The couple both have a heart for serving. Regina says that the transition from the medical field to the restaurant industry was easy because they both involved helping others. W.L. expressed his gratitude for customers who tell him how much they appreciate his tire service, but it’s even more gratifying when they comment that the Chuck Wagon Grill is a place to just come and sit down and talk together like a family. Active members of the St. Luke Missionary Baptist Church, W.L. serves as a deacon and Regina, a deaconess. Their motto is, “Treat people the way you want to be treated.” Their greatest desire is to meet the needs of others and give back to the community. 

Both businesses have earned stellar reputations. The Chuck Wagon Grill serves old-fashioned, hand-pressed, made-to-order burgers with all the sides and fixins, a Texas-sized breakfast menu, a buffet that serves two or three different meats, and up to six vegetables all made from Regina’s family recipes. And that’s just the start. Don’t forget about the pies, banana pudding, cakes, and all the other sweet treats Chuck Wagon has to offer. Chuck Wagon has catered for all events, from local to as far away as Houston and Dallas. Tillis Tire and Detail has earned its own outstanding distinction. Tire stores from Centerville and Huntsville, Grapeland and Trinity, tell their customers, “If we don’t have the size tire you are looking for, go see Tillis.”

W.L. and Regina believe in giving back to the community. You can see their catering wagon at local events offering free hot dogs, donating meals to charitable events, always seeking opportunities to pay forward the support they have received from local residents. 

Tillis Tire and Detail and Chuck Wagon Grill are located at 805 South Fourth Street. Stop in and let W.L. take care of your vehicle needs. And while you’re waiting, grab something to eat from the Chuck Wagon Grill. You won’t be disappointed by either business. 

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Founder’s Day celebrated

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Dr. Ianthia Fisher, Mayor of Crockett, stands beside a historical picture display. JAN WHITE | HCCDr. Ianthia Fisher, Mayor of Crockett, stands beside a historical picture display. JAN WHITE | HCC

By Jan White
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CROCKETT – On Saturday, Feb. 12, members of the community gathered at First Presbyterian Church in Crockett for the 4th Annual Founders Day Celebration of Mary Allen College. Master of Ceremonies for the event was David Beaulieu.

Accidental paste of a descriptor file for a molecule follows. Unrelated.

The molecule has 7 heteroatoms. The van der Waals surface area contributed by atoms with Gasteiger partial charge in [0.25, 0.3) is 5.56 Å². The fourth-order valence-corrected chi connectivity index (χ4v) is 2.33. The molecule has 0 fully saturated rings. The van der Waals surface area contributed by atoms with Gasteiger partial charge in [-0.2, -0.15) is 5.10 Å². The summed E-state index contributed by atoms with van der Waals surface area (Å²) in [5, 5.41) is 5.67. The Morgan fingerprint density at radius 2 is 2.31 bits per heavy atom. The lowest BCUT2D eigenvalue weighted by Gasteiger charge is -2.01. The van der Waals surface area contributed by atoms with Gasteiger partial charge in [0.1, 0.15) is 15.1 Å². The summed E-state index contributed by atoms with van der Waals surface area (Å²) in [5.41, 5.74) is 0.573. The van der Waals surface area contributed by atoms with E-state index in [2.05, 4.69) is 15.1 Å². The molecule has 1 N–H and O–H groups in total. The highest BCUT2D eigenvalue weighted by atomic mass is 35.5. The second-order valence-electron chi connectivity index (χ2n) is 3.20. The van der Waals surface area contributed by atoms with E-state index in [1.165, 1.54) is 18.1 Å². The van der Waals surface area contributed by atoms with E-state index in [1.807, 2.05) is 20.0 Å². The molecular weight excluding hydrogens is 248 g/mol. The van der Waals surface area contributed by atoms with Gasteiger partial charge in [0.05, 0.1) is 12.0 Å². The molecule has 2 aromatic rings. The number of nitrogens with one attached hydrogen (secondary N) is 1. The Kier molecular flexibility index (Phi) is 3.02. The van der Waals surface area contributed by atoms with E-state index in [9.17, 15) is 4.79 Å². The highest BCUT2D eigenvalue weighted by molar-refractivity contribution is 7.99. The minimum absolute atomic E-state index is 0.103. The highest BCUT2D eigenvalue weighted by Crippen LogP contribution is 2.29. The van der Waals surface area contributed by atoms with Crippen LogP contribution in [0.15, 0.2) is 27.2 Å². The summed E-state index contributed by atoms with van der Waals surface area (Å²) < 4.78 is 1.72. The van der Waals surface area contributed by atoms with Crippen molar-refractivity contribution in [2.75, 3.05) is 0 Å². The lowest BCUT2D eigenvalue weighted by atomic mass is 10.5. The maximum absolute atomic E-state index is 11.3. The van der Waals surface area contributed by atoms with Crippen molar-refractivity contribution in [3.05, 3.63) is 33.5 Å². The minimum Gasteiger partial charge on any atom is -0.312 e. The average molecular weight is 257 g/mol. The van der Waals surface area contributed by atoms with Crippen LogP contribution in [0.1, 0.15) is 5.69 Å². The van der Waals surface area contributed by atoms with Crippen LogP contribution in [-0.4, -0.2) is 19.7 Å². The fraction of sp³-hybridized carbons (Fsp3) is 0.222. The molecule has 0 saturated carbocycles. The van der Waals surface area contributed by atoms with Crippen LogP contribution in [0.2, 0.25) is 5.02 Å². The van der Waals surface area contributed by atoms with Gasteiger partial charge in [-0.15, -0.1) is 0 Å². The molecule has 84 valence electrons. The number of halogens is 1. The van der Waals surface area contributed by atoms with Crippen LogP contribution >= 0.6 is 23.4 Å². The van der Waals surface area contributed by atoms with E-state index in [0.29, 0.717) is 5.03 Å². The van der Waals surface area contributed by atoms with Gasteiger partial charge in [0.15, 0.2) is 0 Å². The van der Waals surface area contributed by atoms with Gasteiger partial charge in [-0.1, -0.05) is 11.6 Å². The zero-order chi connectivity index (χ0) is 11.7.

Jacqueline Bonner Calhoun began the program with an inspirational rendition of the song “My Praise.” Pastor Johnie Wood welcomed guests and offered the opening prayer, followed by greetings from the President of Mary Allen College Museum, Dr. Thelma Douglass. 

Speakers for the program included Katlyn Marshall, who read the Emancipation Proclamation, Reverand Jim Tom Ainsworth, who shared a brief history of the college, and Special Guest Speaker, Crockett Mayor Dr. Ianthia Fisher. After additional music selections by Jacqueline Bonner Calhoun, presentations by Elnora Shepherd and Daphne Sessions, and remarks by Hilliard McKnight and David Beaulieu, Pastor Johnie Wood concluded the event with the benediction.

The luncheon meal was provided by the Moosehead Café and The Chuck Wagon Grill.

The vision and mission statements for the Mary Allen College and Museum reflect the original intent of the idea established back in 1886 -   “To be an academic institution and skills training center that serves as a historical landmark for a cross-culture society in Houston County and the world. Mary Allen College Museum exists to continue a collaboration and partnership journey to enhance academics, cultural opportunities, and the historical legacy of Crockett and Houston County which was conceptualized on college hill.”

Participants at the event and community members are encouraged to consider contributing a tax-deductible gift to help further that vision. For more information on ways to donate and levels of support, please contact Earlene Clebourn, Mary Allen Museum Treasurer, at 936-544-9344.

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Commissioners approve hirings, donations

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Houston County Seal 1280x640By Jan White
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CROCKETT – The Houston County Commissioners Court met at its regularly scheduled meeting on Tuesday, Feb. 8 to vote on a wide variety of agenda items. Besides the general ‘housekeeping’ matters such as budget approvals and county department reports, the commissioners approved the following:

•The hiring of Neatis Montgomery, Theresa Hayes, and Brooke Steubing to fill jailer and dispatcher positions, respectively

•Payment for vacation and comp time for a county employee

•Accept donations from Patsy Harrington for improvements to CR 2126 and Charles Cunningham for improvements to Navarro Crossing Road.

•Addition of Private Road 5222 to the ArcGIS 9-1-1 Database and County Maps

•Accepting office furniture from Sam Houston State University Surplus

•Accepting the donation of two bullet-proof vests to the Houston County Sheriff’s Office by Houston County Law Enforcement Association

•Purchase of an airport hangar from Mark Whitfill for $42,500 for the purpose of storage

•Appointment of Ken Lair, former finance manager for Shell Oil, as Commissioner to Emergency Service District No. 2

•Renewal with Angelina County for the housing of inmates in the Houston County Jail

The court adjourned to executive session to consult with the county attorney regarding entering into or rejecting a settlement offer agreement in Civil Action Cause No. 9:18-CV-0182 styled Kyle Ray v. Houston County, Texas. 

After reconvening, the court recommended that no action be taken at this time.